Table 6 presents simulation findings in tabular form based on censoring rates (30% and 60%) and five parameter scenarios to give readers a better understanding of how these approaches stack up.

Table 6.Simulation findings in tabular form based on censoring rates (30% and 60%) and five parameter scenarios.
Censoring rate C1 setting C2 setting C3 setting C4 setting C5 setting
30% IPCW-pcorr IPCW-pcorr IPCW-pcorr IPCW-pcorr IPCW-pcorr
60% IPCW-tau CQPCorr CQPCorr CQPCorr IPCW-pcorr
3.2 Real Data Application with TCGA ESCA Data

After excluding patients with missing survival time data, our analysis is focused on the subset of the TCGA ESCA data with 368 patients and 20,501 gene expression variables. The censoring rate of the survival time in the data is about 58%.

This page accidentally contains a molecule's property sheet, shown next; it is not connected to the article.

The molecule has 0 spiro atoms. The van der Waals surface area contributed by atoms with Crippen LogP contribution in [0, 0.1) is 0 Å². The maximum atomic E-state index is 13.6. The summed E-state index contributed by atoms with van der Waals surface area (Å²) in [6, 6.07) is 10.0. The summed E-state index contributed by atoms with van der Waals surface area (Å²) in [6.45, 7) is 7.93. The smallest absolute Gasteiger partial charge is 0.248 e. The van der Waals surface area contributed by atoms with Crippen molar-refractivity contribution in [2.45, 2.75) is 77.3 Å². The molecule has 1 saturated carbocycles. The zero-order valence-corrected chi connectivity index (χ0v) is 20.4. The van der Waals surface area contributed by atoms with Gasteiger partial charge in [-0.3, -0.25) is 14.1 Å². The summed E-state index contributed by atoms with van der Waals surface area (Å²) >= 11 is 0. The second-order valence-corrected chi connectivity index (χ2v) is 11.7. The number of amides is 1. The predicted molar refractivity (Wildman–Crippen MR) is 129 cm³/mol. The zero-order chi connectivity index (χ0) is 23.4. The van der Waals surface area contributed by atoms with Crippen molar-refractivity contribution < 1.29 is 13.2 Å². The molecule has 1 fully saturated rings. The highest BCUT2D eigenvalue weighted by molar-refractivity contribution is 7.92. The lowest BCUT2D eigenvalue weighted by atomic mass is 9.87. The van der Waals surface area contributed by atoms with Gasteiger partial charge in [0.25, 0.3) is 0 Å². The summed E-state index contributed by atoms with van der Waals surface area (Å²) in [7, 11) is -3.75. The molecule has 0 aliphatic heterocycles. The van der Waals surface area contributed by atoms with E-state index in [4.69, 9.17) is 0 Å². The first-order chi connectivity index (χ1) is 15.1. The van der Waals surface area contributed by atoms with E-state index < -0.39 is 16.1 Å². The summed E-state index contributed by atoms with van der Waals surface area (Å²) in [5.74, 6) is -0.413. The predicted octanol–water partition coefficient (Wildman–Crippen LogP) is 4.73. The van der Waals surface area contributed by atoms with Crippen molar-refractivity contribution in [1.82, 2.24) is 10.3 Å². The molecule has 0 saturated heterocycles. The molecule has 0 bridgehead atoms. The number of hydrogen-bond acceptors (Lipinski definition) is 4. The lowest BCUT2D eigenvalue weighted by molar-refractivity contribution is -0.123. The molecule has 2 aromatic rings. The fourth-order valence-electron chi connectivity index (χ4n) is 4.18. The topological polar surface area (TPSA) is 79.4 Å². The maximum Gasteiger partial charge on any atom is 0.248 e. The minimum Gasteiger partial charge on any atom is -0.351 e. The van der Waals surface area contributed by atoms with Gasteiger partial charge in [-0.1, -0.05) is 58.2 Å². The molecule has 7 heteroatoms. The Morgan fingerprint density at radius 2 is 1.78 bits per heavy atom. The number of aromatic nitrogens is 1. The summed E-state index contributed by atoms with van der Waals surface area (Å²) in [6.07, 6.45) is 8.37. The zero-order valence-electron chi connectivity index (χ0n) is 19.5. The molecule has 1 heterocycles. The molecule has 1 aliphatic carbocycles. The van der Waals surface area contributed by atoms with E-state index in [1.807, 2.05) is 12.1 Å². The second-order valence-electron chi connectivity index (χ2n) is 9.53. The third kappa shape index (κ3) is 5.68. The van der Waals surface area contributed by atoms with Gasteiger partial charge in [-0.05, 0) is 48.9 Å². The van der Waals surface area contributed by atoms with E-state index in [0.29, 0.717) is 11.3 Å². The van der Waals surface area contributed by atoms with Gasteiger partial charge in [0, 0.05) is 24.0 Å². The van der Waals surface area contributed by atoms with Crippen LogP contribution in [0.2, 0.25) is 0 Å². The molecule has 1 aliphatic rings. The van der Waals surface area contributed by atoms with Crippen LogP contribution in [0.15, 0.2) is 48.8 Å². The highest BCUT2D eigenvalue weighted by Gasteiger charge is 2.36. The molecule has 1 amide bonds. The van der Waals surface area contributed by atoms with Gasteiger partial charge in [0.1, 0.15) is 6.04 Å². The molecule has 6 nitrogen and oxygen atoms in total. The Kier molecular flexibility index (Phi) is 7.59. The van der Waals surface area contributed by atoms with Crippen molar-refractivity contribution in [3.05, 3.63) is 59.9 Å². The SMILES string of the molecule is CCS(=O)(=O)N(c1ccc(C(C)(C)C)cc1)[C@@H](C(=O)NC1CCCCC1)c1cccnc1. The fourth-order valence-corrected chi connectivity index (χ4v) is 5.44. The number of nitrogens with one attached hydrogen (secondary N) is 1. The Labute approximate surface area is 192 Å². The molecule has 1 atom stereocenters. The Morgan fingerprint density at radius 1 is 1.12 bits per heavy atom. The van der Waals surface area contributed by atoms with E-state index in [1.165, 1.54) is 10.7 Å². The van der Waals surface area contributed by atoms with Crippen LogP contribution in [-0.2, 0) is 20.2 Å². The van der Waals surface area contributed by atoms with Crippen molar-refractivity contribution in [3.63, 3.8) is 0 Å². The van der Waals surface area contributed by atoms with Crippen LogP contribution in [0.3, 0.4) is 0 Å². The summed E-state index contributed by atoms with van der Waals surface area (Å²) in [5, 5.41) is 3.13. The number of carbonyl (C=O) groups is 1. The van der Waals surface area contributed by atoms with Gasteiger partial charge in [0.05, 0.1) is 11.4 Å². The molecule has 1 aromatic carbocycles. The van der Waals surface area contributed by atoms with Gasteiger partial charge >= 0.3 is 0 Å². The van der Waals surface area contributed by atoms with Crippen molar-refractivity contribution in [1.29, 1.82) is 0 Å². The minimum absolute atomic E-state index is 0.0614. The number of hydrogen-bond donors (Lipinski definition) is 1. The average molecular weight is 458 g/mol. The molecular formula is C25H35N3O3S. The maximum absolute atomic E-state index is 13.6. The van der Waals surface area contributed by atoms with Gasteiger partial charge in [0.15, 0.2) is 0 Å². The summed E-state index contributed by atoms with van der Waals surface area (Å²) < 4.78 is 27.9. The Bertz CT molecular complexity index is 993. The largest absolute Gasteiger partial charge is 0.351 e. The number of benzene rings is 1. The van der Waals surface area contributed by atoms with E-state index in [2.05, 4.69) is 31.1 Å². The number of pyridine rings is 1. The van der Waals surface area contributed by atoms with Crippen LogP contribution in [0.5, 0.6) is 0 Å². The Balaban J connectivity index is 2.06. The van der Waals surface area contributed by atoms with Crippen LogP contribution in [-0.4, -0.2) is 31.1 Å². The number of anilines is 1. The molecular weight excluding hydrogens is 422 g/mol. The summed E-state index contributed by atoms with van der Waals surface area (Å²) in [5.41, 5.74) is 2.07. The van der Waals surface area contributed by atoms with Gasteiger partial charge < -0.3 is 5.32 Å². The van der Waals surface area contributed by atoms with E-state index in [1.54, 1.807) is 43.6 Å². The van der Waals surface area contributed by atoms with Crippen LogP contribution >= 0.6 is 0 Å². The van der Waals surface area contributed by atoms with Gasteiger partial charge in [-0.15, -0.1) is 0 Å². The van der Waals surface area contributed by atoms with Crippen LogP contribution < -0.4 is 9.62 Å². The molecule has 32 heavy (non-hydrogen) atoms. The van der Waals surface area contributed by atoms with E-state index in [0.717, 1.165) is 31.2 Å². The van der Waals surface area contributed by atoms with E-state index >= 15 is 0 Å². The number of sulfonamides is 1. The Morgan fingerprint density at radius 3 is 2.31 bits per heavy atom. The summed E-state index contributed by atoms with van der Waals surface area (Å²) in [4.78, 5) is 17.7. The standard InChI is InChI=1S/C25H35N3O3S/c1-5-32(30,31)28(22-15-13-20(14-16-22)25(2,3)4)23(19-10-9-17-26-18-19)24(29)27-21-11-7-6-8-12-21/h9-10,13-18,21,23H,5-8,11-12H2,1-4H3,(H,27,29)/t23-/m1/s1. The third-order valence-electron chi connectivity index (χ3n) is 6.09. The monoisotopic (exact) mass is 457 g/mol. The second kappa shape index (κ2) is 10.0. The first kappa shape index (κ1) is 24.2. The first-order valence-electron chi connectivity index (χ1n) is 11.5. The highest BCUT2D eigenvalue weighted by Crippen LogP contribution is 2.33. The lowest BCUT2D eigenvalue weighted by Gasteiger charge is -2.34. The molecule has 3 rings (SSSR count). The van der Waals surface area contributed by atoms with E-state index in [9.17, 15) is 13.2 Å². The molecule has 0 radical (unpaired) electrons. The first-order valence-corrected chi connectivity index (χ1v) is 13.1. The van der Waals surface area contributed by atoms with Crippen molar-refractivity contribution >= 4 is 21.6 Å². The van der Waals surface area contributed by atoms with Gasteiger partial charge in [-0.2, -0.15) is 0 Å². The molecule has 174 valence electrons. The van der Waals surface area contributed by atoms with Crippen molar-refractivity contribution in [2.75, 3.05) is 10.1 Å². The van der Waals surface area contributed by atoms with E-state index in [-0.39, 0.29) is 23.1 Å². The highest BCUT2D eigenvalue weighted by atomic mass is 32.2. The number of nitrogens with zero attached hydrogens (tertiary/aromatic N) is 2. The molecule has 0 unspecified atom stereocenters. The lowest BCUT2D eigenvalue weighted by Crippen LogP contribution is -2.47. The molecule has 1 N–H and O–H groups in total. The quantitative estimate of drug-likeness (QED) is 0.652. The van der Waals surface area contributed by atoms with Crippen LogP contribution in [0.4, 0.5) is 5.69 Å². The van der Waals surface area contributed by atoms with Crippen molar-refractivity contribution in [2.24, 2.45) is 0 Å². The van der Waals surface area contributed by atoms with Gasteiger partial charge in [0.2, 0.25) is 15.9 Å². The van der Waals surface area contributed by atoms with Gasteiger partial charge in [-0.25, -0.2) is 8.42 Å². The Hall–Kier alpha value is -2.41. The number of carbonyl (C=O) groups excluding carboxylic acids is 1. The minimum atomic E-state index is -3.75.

The top 1000 genes with the smallest p-values based on the marginal (univariate) COX model are selected for downstream analysis, since the number of cancer-related genes is expected to be limited. The seven clinical variables whose E effects are analyzed include age, gender, esophageal tumor central location, person neoplasm cancer status, race, BMI and AJCC pathologic stage, and their summary information is reported in the Supplementary Table 7, with its source derived from Wang and Chen [13]. Some of the clinical variables contain missing values, and we use the sparse boosting method [14] in the R package “GEInter” to perform multiple imputation for the missing values in the clinical variables.

We take fifty random splits of the whole data into 258:110 training/test sets of the data to evaluate the performance of all methods for survival prediction via the significant proportion of the LR-test in the TCGA ESCA data. Higher significant proportion of LR-test corresponds to better prediction accuracy. From Table 7 we see that the performance of the IPCW Kendall’s partial correlation approach is better than the marginal Cox, marginal AFT and CQPCorr methods.